The Worst Agency Mistakes Ever Made (Brands Always Pay For This)

When advertising holding companies launched their wave of acquisitions in the 1980s, they acquired full-service agencies, those that had both creative and media functions under the same roof. Holding companies have kept their list separate. Each agency had its own P&L and maintained its own culture. This complex structure quickly disintegrated and became unmanageable as holding companies separated creative departments from media buying departments and created stand-alone media agencies.

Unbundling was a response to the change in the way advertisers compensate agencies. Historically, these were almost entirely commissions related to amounts charged to clients for purchases of media space and time. However, the use of media commissions declined in the 1980s in favor of a fee-for-service system based on labor charges for agency staff working on client accounts. It was much less lucrative for the agencies.

Under the commission system, the more a client spent on media, the higher the agency’s revenue, resulting in windfall gains. Media inflation, which necessitates ever-increasing advertising spending, has inflated agency revenues disproportionately to their workload. The move to a fee-for-service approach came about because advertisers decided that agency revenue was excessive and needed to be more commensurate.

The holdings responded by unbundling, removing the media department from the full-service agency, and creating media buying agencies. These were independent of the creative agencies. Holding companies sought to create new journal streams to compensate for lost revenue, primarily by convincing their clients to relax contention restrictions that made it impossible to service two competing companies from the same agency. The idea was to serve one as the creative agency and the other as the media agency, and to have access to additional income.

It came with a price. In today’s marketing and advertising landscape, specialization has been embraced to such a degree that it’s difficult to find a consistent brand strategy. The customer journey is fragmented, tricky and often confusing. This leads to slow, expensive and complex work. The problem with specialist agencies is that if you only have a hammer, everything looks like a nail. And that doesn’t create a brand strategy. They usually offer a sales tactic.

Separating media from creative was the worst blow the agency had ever suffered. Instead of a global vision of the brand, the market and, more importantly, how best to reach the consumer, agencies have moved from acting as brand gatekeepers to becoming functional specialists.

Creative agencies began to charge for creative services, essentially making creative a contractual service and themselves a supplier. Media agencies lack strategic chops and tend to take a primarily tactical and cost-focused view of purchases, rather than taking a unified, long-term view of brand building and the broader brand narrative . As agencies became more transactional, they created a vacuum in high-level strategy that allowed consulting firms like Accenture and Deloitte to capture a critical and lucrative area that service agencies complete previously possessed.

Madison Avenue continues to repeat the mistake of dividing the full-service agency, erecting silos with any new emerging vertical. Social media, search, data, interactive – you name it. It was only recently that WPP and Publicis added e-commerce silos. At the end of the day, all these silos lead to one thing: a loss of quality of ideas.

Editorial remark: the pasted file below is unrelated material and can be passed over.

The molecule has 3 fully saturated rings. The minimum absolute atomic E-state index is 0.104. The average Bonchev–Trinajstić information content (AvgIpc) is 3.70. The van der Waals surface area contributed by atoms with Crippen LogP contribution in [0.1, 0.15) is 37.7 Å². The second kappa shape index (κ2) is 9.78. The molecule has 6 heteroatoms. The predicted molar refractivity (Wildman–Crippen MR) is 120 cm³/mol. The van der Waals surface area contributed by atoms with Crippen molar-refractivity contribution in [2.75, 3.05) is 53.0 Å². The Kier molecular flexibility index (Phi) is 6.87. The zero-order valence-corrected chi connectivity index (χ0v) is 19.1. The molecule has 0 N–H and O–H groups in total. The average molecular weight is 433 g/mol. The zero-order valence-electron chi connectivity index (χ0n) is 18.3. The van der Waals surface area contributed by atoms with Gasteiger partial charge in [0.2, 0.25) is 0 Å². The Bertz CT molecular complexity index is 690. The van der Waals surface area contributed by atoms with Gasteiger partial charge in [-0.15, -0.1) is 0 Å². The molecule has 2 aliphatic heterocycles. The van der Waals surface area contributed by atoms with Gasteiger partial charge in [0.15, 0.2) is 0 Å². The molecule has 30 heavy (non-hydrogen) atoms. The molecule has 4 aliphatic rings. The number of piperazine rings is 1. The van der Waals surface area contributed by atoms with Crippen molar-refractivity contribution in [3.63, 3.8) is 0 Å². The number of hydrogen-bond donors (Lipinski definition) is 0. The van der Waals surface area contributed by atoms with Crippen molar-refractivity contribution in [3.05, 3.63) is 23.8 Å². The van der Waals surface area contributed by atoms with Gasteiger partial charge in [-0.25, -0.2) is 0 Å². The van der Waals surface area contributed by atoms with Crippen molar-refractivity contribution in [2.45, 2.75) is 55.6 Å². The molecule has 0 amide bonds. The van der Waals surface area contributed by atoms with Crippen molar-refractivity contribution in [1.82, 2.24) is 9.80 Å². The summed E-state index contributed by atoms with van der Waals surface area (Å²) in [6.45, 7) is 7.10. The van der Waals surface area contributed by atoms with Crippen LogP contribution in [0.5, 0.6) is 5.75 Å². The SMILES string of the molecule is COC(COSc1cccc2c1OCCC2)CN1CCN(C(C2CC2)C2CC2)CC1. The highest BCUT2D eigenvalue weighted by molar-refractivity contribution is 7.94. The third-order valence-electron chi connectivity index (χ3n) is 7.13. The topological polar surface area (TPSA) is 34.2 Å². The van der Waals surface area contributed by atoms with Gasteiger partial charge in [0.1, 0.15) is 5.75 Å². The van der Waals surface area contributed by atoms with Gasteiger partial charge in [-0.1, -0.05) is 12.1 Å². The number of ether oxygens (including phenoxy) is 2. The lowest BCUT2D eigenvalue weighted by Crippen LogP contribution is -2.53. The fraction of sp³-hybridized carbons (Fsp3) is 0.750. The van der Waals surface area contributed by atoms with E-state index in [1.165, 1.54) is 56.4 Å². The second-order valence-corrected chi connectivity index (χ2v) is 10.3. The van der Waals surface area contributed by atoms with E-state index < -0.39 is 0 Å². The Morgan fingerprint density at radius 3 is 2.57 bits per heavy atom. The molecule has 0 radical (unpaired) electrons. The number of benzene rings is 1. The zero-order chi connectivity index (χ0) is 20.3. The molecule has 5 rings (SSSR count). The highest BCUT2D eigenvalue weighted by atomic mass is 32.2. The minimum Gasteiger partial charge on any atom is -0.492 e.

Customers are confused. It is not at all uncommon for large global companies to have several hundred agencies of all types. The cost and inefficiencies are enormous and the management impossible. No campaign can cover all of these verticals and touchpoints with consistency. Amazingly, despite the chaos, over 70% of marketers don’t have a fully integrated marketing strategy.

Holding companies claim they offer holistic solutions, but these tend to be limited to large global companies and even then the structures needed to administer collective products can be cumbersome, time-consuming and costly.

It has never been more crucial for agencies to look within and try to recognize the changing nature of business. Collaboration is the ultimate name of the game in this new world, where great creative and inventive ideas must come from anywhere. This goes for creative agencies and media outlets, and even clients.

Technology and culture dramatically change the environment in which consumers perceive brand messages. Advertising is ubiquitous and instantly absorbed by consumers. Yet for most brands, significant chasms remain between disciplines.

It all boils down to this: We must not forget that in any form of communication, the way you say something is as important as what you say. To truly achieve this, the walls of different disciplines must be broken down and silos eliminated. It is possible to serve a customer through a range of different suppliers, or even disparate units of a holding company. However, this is time-consuming and complex, as usually agencies on the same client list tend to compete with each other rather than collaborate.

It’s much easier to have a unified partner agency that masters all platforms. As holdings resist integration, more and more advertisers are looking for medium-sized partner agencies that offer full-service offerings.

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